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  • Sony breach: More leaks expose employees' salaries, personal data

    03.12.2014

    The fallout from last week's breach of Sony Pictures Entertainment networks continues to increase, as the attackers leaked more stolen data on Pastebin on late Monday evening.

  • Sony Pictures hacked, blackmailed

    25.11.2014

    Apparently, Sony Pictures was hacked. The breach has still not been confirmed by the company, whose only comment so far is that they are "investigating an IT matter.” But according to a Reddit user who claims to have worked for Sony and still has friends there, every computer in the Sony Pictures network has been effectively made unusable, and is sporting the following image: According to an internal source that talked to The Next Web, all Sony employees have been instructed to go home for the day and work from there, but not to connect the company’s corporate network or check their work email.

  • Website fined for leaking encrypted card details and decryption key

    06.11.2014

    The UK Information Commissioner’s Office (ICO) is warning organizations that they must make sure their websites are protected against one of the most common forms of online attack – known as SQL injection.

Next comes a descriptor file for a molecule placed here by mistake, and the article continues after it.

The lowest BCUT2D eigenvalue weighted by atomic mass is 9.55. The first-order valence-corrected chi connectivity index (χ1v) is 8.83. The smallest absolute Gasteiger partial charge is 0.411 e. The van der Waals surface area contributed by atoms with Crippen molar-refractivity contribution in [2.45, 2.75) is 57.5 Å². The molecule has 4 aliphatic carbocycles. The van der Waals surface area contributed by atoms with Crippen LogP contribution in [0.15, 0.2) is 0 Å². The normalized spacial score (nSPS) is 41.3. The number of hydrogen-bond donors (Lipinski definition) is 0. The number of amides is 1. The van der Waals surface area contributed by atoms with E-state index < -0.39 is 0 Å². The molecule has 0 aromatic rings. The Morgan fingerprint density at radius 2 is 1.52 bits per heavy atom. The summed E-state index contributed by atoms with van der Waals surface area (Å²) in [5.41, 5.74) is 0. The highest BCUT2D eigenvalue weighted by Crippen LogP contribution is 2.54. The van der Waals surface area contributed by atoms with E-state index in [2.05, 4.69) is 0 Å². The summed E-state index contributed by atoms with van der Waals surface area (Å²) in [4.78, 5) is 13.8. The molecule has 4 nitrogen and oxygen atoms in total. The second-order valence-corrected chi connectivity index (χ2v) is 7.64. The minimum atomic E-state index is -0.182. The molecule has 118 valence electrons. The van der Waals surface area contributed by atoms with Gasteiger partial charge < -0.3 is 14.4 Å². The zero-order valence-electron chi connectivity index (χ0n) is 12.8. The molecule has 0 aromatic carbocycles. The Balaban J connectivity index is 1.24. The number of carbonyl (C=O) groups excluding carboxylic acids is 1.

• The security threat of unsanctioned file sharing

    31.10.2014

    Organisational leadership is failing to respond to the escalating risk of ungoverned file sharing practices among their employees, and employees routinely breach IT policies and place company data in jeopardy, say the results of the “Breaking Bad: The Risk of Unsecure File Sharing” report by Intralinks Holdings and Ponemon Institute.

  • Over one-third of all enterprise data leakage policy violations occur on mobile devices

    29.10.2014

    Nearly half of all cloud app activities and more than one-third of all data leakage policy violations occur on mobile devices, say the results of the October 2014 Netskope Cloud Report.




Spotlight

USBdriveby: Compromising computers with a $20 microcontroller

Posted on 19 December 2014.  |  Security researcher Samy Kamkar has devised a fast and easy way to compromise an unlocked computer and open a backdoor on it: a simple and cheap ($20) pre-programmed Teensy microcontroller.


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